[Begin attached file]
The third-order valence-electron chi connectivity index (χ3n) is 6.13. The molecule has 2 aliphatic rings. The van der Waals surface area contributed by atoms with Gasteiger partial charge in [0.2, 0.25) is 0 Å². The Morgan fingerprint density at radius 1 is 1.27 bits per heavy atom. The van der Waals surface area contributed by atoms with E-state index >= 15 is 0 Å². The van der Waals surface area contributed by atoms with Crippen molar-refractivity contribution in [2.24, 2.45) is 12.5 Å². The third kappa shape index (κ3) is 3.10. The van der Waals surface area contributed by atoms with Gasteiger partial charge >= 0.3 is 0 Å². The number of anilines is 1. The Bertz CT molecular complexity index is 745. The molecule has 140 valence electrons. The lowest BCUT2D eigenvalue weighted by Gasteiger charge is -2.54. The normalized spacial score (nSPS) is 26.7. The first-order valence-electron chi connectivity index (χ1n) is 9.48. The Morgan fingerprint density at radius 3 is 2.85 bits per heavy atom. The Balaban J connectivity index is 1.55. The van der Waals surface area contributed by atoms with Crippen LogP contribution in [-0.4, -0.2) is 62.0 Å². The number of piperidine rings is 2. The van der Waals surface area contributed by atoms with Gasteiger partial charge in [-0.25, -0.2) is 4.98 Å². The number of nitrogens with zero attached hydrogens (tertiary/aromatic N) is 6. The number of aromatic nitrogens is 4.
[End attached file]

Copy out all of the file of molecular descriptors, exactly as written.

The third-order valence-electron chi connectivity index (χ3n) is 6.13. The molecule has 2 aliphatic rings. The van der Waals surface area contributed by atoms with Gasteiger partial charge in [0.2, 0.25) is 0 Å². The Morgan fingerprint density at radius 1 is 1.27 bits per heavy atom. The van der Waals surface area contributed by atoms with E-state index >= 15 is 0 Å². The van der Waals surface area contributed by atoms with Crippen molar-refractivity contribution in [2.24, 2.45) is 12.5 Å². The third kappa shape index (κ3) is 3.10. The van der Waals surface area contributed by atoms with Gasteiger partial charge >= 0.3 is 0 Å². The number of anilines is 1. The Bertz CT molecular complexity index is 745. The molecule has 140 valence electrons. The lowest BCUT2D eigenvalue weighted by Gasteiger charge is -2.54. The normalized spacial score (nSPS) is 26.7. The first-order valence-electron chi connectivity index (χ1n) is 9.48. The Morgan fingerprint density at radius 3 is 2.85 bits per heavy atom. The Balaban J connectivity index is 1.55. The van der Waals surface area contributed by atoms with Crippen LogP contribution in [-0.4, -0.2) is 62.0 Å². The number of piperidine rings is 2. The van der Waals surface area contributed by atoms with Gasteiger partial charge in [-0.25, -0.2) is 4.98 Å². The number of nitrogens with zero attached hydrogens (tertiary/aromatic N) is 6. The number of aromatic nitrogens is 4.